Art School Rejects Finally Accepted

Exploring the Boundaries of Art Without Formal Education

By SylwiaSiemion

Photo courtesy of DOX Facebook page

“Over the Line – One Way Return Ticket” is an exhibit running through June 30 that seeks to explore the creation of art within and without the boundaries of a formal art education. Photo courtesy of DOX Art Gallery

A flat-screen television sits near the entrance, two sets of dangling headphones enticing viewers to come closer. The screen depicts a bizarre scene, as what seem to be animations of crumpled paper move and shift, almost as if dancing to a harmonious tune. Then it gets weirder. With headphones donned, you immediately hear the sounds of loud, raunchy sex blare through the as the crumpled papers continue their dance.

As the initial shock and fascination wear off, most viewers replace the headphones and move on to the rest of the exhibit, leaving the entire four minutes of loud sex unheard. What do loud sex and crumpled paper have in common? The lack of any possible answer to this question is perhaps why the artist of this particular piece was initially rejected from art school.

Or the video might just be a masterpiece that gained the artist later school admission. You, the viewer,  get to decide why this strange work is on view at one of the Czech Republic’s most prestigious art galleries, DOX Centre for Contemporary Art in Prague 7. The paper-sex contrivance is part of “Over the Line – One Way Return Ticket” an exhibit running through June 30 that seeks to explore the creation of art within and without the boundaries of a formal art education. Born from an earlier series of “Below the Line” exhibitions, which featured works from artists rejected from public art schools, “Over the Line,” follows nine of the featured artists after their subsequent admissions to art universities.

Curator Tereza Jindrova tasked these nine artists with selecting four works for the exhibition: one from the period prior to their university acceptance, one that received positive evaluation during their studies, another that received negative feedback (including incomprehension) during their studies, and finally a work they would submit during the application process if they were to apply now. So, which category does Jan Hladil’s crumpled paper and sex fall into? Well it’s anyone’s guess.

“What do loud sex and crumpled paper have in common? The lack of any possible answer to this question is perhaps why the artist of this particular piece was initially rejected from art school.”

The exhibit provides both the artists and viewers with a chance to explore the works. The artists were forced into a period of self-reflection and introspection as they had to select older works to reveal alongside their current projects, evaluating their own growth as artists and taking on some of the responsibilities of a curator. The viewers on the other hand, are encouraged to immerse themselves in the works. None of the works are labeled as any one category, and while the exhibit does provide an information packet with all the details, viewers are advised to not refer to it until the end. The nature of the exhibit pulls the viewer into the works of art, enticing them to consider each piece in its many facets as they attempt to sort it into one of the artist’s periods.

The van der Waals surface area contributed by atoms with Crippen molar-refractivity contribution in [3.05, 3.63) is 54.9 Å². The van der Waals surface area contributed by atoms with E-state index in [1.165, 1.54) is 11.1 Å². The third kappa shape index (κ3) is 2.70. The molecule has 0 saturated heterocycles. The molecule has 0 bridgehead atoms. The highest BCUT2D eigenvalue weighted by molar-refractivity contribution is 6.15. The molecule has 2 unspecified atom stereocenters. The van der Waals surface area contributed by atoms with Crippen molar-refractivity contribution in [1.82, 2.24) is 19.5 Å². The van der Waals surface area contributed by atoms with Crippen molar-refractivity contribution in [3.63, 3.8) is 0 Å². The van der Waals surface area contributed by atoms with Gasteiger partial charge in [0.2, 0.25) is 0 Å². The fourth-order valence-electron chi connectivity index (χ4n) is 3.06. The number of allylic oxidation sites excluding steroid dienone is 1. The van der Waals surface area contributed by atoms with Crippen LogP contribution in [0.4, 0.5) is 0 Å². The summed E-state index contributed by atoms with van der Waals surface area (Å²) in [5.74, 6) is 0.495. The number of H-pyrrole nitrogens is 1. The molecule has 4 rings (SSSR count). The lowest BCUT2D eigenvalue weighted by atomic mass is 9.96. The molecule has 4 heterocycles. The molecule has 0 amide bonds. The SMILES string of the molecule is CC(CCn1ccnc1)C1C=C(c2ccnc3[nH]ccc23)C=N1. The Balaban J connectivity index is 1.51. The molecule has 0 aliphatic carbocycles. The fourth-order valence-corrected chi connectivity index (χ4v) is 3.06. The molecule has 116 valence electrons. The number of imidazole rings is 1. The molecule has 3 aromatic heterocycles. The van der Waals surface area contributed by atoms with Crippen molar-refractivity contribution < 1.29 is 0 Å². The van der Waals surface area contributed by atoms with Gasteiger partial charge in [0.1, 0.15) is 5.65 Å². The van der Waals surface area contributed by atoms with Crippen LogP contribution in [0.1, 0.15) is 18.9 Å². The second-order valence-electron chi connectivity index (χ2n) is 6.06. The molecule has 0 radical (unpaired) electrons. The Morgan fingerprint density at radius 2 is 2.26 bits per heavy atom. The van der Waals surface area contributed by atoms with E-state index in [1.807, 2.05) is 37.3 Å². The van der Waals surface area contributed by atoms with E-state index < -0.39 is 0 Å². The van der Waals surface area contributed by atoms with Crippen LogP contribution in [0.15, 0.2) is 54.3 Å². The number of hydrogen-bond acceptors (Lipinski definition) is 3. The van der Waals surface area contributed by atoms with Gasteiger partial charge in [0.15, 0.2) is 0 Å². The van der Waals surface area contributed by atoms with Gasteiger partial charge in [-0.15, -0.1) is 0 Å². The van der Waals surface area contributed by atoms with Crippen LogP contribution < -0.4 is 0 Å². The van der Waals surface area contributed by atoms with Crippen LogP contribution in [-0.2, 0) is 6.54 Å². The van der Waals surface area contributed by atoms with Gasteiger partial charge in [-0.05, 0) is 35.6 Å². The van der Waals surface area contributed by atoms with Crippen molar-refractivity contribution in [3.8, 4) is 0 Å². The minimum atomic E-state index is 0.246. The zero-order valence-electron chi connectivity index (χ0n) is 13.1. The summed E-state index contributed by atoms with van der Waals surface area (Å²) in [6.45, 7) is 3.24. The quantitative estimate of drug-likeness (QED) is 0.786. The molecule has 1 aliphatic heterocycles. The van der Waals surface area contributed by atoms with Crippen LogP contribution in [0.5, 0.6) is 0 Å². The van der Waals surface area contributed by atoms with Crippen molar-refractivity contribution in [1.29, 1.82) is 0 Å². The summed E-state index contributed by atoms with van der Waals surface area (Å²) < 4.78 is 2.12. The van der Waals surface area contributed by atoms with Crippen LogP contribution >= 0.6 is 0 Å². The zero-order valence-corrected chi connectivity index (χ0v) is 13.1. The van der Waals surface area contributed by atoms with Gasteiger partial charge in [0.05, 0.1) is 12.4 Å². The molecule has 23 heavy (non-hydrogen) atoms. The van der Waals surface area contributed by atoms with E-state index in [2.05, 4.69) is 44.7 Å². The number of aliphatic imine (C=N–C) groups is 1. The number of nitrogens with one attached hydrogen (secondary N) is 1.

One standout was the provocative portraits of Jakub Jurasek, featuring photographs taken under bathroom stalls in an “exploration of the subjectivity of time and intimacy from the perspective of various degrees of nudity.” From photographs to installations featuring radiators, animal eyeballs, and laboratory equipment, Jurasek’s captivating artistic development is but a small part of what the exhibit has to offer.

Photo courtesy of DOX Facebook page

Born from an earlier series of “Below the Line” exhibitions, which featured works from artists rejected from public art schools, “Over the Line,” follows nine of the featured artists after their subsequent admissions to art universities. Photo courtesy of DOX Art Gallery

A page from a comic book showcases the adventures of whimsically rendered characters and invites the viewer to interact. While it is tempting to thumb through the four flipbooks adhered to the page, a pane of Plexiglas protecting the delicate drawing creates a frustrating barrier. Discouraged, the viewer makes must walk around the room towards an iPad. In fact, the iPad displays a full-length comic with the same characters as the paper version.

You can now follow the escapades of the small boy, whose head is bigger than his body and whose body is smaller than the head of a match, with the help of the inviting interface. The touch screen display delivers a new dimension and features modes of interaction that can be achieved only with a digital platform. With the help of a team of artists, Matyas Trnka created the “first Czech interactive comic book of its type,” the exhibition materials claim. The exhibit is accompanied by several lectures and other interactive activities to launch discussion on the art education system, as well as a publication filled with essays from leading figures in the Czech art scene.  

Sylwia Siemion  is in the NYU Steinhardt Class of 2016. Her hometown is Sanok, Poland.

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Categories: Culture, Spring 2014 Issue Number 3, Travel

Author:The Prague Wandering

The Prague Wandering is an NYU based study abroad webzine- the only one of its kind. It focuses on issues in contemporary Czech culture and the city of Prague, exploring beyond the study abroad bubble.

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